This week after the publication of the Finance Bill, the Inland Revenue explained that the 9 million people who fill in a tax return each year will not be forced to work out their own tax. The Revenue expects that about half those who need to fill in returns - the self-employed, retired and those who have to pay capital gains tax - will choose to let the Revenue calculate the sum due from their figures, rather than completing the form themselves.
If you want the Revenue to do the arithmetic, tax forms will have to be returned by 30 September. But those who choose to do the sums themselves will get an extra four months to 31 January to return the forms.
If the form is late there is an automatic penalty of pounds 100, and if another six months elapse, a further pounds 100 fine. Taxpayers can appeal against these fines if they have a 'reasonable excuse'.
The Revenue can also apply for penalties of up to pounds 60 a day to be levied, and after a year the penalty can double the tax due.
After the form has been returned, the taxpayer can correct any errors and the Revenue can make a routine investigation of the information on the form. After a year, the taxpayer can assume that the calculation has been accepted.
But the Revenue can still reopen any self-assessed tax return if it believes that fraud or tax evasion has taken place.
Leonard Beighton, deputy chairman of the Inland Revenue, said: 'This will involve a culture change for everybody. The long-term objective is to move away from routine processing to offer better help for the taxpayer and more effective compliance, and reduce costs for businesses.'
George Rowing, one of the Revenue staff working on the project, said: 'We hope that it will be less confrontational.'
When the system is in place, taxpayers will complete one tax return, have one set of payment dates and one contact point within the Revenue, whether they do the computation themselves or not.
As part of the change, tax will be paid for the year in which it was incurred rather than the previous year.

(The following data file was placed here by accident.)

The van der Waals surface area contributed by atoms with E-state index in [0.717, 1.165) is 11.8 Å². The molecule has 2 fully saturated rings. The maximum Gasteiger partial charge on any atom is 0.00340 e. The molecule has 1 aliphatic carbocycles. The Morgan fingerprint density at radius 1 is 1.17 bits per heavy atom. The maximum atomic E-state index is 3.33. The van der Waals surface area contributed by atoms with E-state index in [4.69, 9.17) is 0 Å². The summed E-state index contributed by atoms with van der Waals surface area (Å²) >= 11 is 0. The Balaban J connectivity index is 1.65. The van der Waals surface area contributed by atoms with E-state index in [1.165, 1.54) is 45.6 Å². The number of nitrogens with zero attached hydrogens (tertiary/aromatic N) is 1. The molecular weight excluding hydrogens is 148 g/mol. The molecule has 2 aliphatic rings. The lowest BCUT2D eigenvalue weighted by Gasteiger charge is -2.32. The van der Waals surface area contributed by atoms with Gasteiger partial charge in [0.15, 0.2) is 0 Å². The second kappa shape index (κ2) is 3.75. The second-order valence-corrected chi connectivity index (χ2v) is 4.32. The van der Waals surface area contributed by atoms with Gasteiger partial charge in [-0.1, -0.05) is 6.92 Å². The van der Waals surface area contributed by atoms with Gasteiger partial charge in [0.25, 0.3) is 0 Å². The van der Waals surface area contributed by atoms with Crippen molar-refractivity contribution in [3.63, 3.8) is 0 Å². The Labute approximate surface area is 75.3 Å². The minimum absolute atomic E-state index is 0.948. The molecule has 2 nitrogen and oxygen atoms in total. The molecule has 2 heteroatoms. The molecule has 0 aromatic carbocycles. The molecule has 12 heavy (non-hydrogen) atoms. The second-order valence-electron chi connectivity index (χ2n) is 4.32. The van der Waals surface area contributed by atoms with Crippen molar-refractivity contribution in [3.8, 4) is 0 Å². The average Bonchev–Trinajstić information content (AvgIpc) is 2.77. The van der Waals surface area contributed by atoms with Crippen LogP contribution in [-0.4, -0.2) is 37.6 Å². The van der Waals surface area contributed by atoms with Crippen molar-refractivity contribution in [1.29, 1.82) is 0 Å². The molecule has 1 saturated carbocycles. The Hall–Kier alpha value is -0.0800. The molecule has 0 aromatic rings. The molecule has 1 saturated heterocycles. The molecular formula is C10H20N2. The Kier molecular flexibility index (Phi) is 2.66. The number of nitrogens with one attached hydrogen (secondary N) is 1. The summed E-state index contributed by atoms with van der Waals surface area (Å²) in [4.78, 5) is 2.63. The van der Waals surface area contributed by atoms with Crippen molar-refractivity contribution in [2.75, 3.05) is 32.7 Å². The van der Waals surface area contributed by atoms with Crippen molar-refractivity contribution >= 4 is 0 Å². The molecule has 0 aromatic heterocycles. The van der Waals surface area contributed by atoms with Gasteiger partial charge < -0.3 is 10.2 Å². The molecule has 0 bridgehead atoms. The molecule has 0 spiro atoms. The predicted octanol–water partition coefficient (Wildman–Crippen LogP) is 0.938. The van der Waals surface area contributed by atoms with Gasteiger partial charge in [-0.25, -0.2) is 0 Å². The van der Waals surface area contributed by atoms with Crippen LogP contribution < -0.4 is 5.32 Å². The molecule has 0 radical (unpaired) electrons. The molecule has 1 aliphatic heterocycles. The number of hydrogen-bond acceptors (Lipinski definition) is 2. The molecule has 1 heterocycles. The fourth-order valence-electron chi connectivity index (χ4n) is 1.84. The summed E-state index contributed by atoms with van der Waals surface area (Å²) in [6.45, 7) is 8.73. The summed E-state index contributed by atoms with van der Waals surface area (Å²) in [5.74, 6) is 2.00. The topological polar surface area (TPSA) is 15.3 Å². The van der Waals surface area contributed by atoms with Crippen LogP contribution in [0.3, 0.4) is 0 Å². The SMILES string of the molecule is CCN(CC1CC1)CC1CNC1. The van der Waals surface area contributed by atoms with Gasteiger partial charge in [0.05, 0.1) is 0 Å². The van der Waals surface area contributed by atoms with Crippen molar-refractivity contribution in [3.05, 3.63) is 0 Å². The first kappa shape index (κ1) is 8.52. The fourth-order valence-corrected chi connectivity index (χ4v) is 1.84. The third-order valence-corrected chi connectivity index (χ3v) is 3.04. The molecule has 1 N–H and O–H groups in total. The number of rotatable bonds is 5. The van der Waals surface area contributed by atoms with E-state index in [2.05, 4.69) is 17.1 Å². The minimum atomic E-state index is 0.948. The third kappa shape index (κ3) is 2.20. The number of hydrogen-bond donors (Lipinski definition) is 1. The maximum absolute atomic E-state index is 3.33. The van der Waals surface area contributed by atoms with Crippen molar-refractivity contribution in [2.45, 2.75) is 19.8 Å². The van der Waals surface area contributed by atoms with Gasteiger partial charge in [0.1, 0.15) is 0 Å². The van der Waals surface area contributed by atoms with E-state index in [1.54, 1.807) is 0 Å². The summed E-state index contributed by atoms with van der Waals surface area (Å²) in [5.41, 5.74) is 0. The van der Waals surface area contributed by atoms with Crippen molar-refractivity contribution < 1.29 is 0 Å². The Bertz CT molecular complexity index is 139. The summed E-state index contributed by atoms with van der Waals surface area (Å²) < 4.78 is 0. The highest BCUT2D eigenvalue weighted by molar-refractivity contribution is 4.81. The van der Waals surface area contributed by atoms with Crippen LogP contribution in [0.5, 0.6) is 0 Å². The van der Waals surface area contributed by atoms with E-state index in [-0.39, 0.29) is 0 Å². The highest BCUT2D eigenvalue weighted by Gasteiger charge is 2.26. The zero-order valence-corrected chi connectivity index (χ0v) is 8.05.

The first returns under the new system will be due in September 1997 for Revenue calculation and January 1998 for DIY calculation. Taxpayers will pay half the estimated tax due for the year 1997/98 on 31 January 1998 and the second half on 31 July 1998. These payments will be based on the previous year's tax, and settled by a balancing payment or refund in the following January.
This pattern of payment on account will not apply where the tax liability is small - probably under pounds 500, or where at least 90 per cent of a taxpayer's income is paid under PAYE. Taxpayers will be able to pay less than in the previous year on account if they believe that the tax liability will be less.
There will be a transition period between the two systems, which will mean that existing businesses will pay tax on half the profits for the two-year accounting period ending in 1996/97. This will give businesses the incentive to bring forward any costs into the period before the two-year transition and to try to put as much income as possible into that slot.
Many businesses will be looking at changing their year- end to take advantage of the change-over. The Revenue had contemplated forcing businesses to make their accounting year match the tax year, but this was dropped after protests during the consultation period.
Robert Maas, tax partner at Blackstone Franks, said many businesses might now decide to switch their year-end to 31 March or 5 April to take advantage of the change-over.
Partnership accounting will be changed so that partners' share of the profits will be attributed to them individually, and the partnership itself will no longer be assessed on its profits.
Philip Davis, executive tax manager with the accountants Ernst & Young, said: 'The idea of self-assessment has great administrative advantages for the Revenue. The return form is going to be a daunting document, but most people will find a way to muddle through it.
'I can't see the logic of a 400-page Finance Bill and then the Revenue saying that the average man in the street can work it all out for themelves.'
Taxpayers will be under a legal obligation to keep records for five years after sending in the tax form.
Mr Maas said: 'The Revenue are going more and more away from routine compliance and into investigation. One of the big worries is that at the moment they have to give a reason for beginning an investigation, and if there has been a misunderstanding they can be thwarted, but under the new regime they don't have to give reasons.
'But on balance I welcome the change, even though compliance costs are being shifted on to the taxpayer.'Reuse content